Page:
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December’s Outdoor Column

The month of December brings us Christmas and sends many of us scrambling to find the right Christmas present.

If you are buying for that person in your life that spends time in the outdoors, the number of possibilities for a Christmas present are tremendous. The upcoming months are going to be cold so outfitting your outdoor person may revolve around the purchase of something that will keep him or her warm in the outdoors. The obvious present is simple; a pair of gloves, boots, jacket, etc.

I encourage everyone to ask before they buy thus making sure the present is what is needed and, don’t forget, your local Big R Stores will have lots of nice items to make your Christmas shopping easy. December makes up a big part of the waterfowl season which is expected to be about the same as last season. Some duck populations have fared well over the years while others have not done as well.

The mallard, the number one duck in the hunter’s bag in this part of the country, is well known to most Americans. Often called “Green Heads”, the mallard is one of the largest ducks using our flyway. The hen mallard is mottled brown with black markings to allow it to hide from predators. The teal, the smallest ducks which come through our area in early September, is a fast flying bird that gives hunters a great challenge.

Waterfowl hunting is tough hunting and requires a lot of time in the cold. Nasty days are many times the best days as is the case many times with early spring fishing. Inexperienced waterfowl hunters need to spend some time with veteran hunters to learn the ropes as, not only is it a tough and cold hunt, but it can be a dangerous hunt.
Which blinds to use and the proper setting of decoys are just some things a novice needs to learn. Staying warm and dry, training dogs, and o shooting techniques are best learned from experienced hunters.

The dangers of hunting around water include drowning and hypothermia so proper care and calculating each move is more important than similar activities done during the warmer months. Being a survivor rather than a statistic is most important to you and your family, so making foolish moves while around water is something you need to consider before you make them. No animal, deer, duck, goose, fish, etc. is ever worth you not coming home so learn the ropes necessary to stay safe while in the outdoors and don’t stray from them!

November’s Outdoor Column

When November rolls around the major hunting seasons of deer, upland game, trapping and waterfowl begin to open.

The seasons differ if you live in Illinois or Indiana so hunters need to be aware of the laws that govern their hunt. Your local Big R Stores offer you most everything to outfit your hunt, whether it be clothing, footwear, ammunition, heaters, traps, or items for processing your game. Making the most of your hunt requires preparation prior to the hunt or the setting of a trap-line.

Don’t fall victim to assuming everything you put up last winter is in tip-top shape for this fall. Check every item you are taking with you and make sure it is ready to go before you head out. Tree stands need to be carefully checked. If you are an archery deer hunter you probably have already done that.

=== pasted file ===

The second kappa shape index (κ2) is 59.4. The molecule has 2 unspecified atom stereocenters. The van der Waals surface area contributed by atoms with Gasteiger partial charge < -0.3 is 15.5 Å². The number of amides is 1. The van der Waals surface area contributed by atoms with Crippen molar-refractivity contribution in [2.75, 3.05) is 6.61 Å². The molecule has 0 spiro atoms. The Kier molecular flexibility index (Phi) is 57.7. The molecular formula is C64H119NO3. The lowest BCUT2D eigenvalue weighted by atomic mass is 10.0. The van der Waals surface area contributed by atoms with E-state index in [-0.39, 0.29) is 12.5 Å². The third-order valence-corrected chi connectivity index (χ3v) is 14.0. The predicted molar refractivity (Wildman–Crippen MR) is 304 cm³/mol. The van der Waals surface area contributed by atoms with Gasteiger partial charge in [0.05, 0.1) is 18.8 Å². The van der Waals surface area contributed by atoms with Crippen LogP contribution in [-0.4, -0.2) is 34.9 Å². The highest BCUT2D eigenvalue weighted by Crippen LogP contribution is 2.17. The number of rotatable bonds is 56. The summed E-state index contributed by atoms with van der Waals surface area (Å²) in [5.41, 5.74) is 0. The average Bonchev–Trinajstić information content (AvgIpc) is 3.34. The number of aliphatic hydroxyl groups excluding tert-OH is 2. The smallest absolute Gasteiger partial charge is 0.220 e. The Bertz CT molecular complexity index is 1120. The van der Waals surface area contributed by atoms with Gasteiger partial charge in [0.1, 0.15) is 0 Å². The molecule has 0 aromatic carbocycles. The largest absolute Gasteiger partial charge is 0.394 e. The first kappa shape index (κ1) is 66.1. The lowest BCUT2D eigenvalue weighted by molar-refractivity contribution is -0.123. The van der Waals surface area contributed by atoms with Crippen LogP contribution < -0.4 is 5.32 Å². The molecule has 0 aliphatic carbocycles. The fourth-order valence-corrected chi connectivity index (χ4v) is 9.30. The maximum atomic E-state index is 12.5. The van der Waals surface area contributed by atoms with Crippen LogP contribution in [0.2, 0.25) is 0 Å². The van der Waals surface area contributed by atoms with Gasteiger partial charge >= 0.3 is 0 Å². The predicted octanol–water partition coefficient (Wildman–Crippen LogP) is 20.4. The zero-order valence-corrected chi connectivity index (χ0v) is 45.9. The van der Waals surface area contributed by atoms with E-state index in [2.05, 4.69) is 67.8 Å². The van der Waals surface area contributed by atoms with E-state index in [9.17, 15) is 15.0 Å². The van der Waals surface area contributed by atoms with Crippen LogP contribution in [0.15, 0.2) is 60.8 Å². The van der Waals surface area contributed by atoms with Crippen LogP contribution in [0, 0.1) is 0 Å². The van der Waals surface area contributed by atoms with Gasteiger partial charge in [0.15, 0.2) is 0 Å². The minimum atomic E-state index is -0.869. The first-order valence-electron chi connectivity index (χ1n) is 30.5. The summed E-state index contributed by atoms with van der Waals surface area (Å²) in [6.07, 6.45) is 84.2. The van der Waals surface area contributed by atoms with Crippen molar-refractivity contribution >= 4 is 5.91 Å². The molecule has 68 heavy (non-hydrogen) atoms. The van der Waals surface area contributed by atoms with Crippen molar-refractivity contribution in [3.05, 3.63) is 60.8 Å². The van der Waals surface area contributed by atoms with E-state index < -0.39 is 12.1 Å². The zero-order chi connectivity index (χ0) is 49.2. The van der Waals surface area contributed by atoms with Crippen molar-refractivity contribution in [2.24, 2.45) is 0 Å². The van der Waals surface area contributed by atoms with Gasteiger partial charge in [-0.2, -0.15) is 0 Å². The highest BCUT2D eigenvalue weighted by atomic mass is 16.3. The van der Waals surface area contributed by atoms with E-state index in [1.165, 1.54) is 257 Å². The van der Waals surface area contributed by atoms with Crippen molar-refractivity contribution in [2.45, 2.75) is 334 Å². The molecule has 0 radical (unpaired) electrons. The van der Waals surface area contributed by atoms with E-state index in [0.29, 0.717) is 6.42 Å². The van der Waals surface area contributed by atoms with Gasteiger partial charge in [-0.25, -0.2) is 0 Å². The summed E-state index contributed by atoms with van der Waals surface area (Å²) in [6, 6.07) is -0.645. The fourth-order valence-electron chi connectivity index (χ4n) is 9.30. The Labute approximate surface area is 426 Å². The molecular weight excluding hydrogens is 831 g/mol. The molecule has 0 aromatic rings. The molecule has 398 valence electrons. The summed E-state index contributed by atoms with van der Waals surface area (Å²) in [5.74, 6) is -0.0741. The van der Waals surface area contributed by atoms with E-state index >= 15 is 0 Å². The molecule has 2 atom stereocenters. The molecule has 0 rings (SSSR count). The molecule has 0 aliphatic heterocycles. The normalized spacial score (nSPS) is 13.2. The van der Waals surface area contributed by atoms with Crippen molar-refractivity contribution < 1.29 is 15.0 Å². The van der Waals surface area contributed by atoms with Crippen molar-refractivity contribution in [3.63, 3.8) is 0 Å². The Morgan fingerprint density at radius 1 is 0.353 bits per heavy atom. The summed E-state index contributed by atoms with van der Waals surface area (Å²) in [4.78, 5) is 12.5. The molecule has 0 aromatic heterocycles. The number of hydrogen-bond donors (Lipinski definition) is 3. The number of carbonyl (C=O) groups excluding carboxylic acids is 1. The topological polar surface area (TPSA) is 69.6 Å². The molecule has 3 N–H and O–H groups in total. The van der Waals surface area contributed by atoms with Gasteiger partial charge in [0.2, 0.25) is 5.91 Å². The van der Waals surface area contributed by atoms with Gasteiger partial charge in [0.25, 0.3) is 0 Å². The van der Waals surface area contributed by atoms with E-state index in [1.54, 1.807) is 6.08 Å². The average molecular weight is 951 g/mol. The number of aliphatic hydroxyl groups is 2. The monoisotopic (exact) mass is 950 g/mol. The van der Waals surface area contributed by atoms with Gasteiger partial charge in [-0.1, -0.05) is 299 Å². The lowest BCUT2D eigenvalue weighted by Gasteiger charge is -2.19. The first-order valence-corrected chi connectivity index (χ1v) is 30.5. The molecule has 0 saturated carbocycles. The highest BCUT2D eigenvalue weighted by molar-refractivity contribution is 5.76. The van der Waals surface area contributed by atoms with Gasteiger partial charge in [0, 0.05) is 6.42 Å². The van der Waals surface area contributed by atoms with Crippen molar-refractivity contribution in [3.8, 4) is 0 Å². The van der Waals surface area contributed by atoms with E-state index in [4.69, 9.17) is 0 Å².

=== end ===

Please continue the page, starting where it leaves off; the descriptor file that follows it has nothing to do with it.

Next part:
If you haven’t done that yet, do it now while you still have time. Most accidents involving a tree stand happen on the way up or the way down. Check your steps going up and down the tree carefully. Check the strength of the limbs you might use to secure yourself climbing up or down. Check the security of the stand itself to make sure bolts or screws haven’t come loose during the months it has set idle.

Waterfowl hunters need to do the same. Many times, these hunters find themselves out in extreme environmental conditions and, if something goes wrong or doesn’t work, the problems begin to mount for the hunter. Trappers need to have their traps ready to go. This means boiling and dyeing the traps and making sure all springs and triggers are working properly.

Scouting is most important in all phases of winter hunting and trapping. If you don’t scout out your area and just go in cold turkey, you may find your hunting or trapping season is over before it starts. Locating sign, finding feeding, roosting and sleeping areas is a must for most forms of hunting. Staking dens and setting wires ahead of the season can making trapping much easier, especially if it turns bitter cold.

Don’t forget the fishing gets good when the water turns cold. November has long been a good month for taking a big bass, walleye, trout or musky. Big fish prowl late looking for that last meal ahead of the hard freeze. Safety is a must during the cold weather whether you are hunting or fishing. Most accidents that happen to the hunter or the angler can be avoided by using a little care. Don’t become a statistic this winter; live to enjoy the spring!

Outdoors, Hunting, Fishing

SEPTEMBER’S OUTDOOR COLUMN

 September is here and Labor Day Weekend seems to be the turning point from fishing to hunting for many outdoors men. Many will put up their fishing gear and break out their hunting gear once the holiday passes. After the Labor Day weekend, many find themselves fishing on area ponds and lakes totally alone.
If you have smallmouth bass, big bluegill or even crappie in your area, fall is a great time to go after these resources. Especially crappie, since there’s always a good crappie run in the fall. Which makes fall a great time to stock your freezer with fish filets before the hard winter sets in.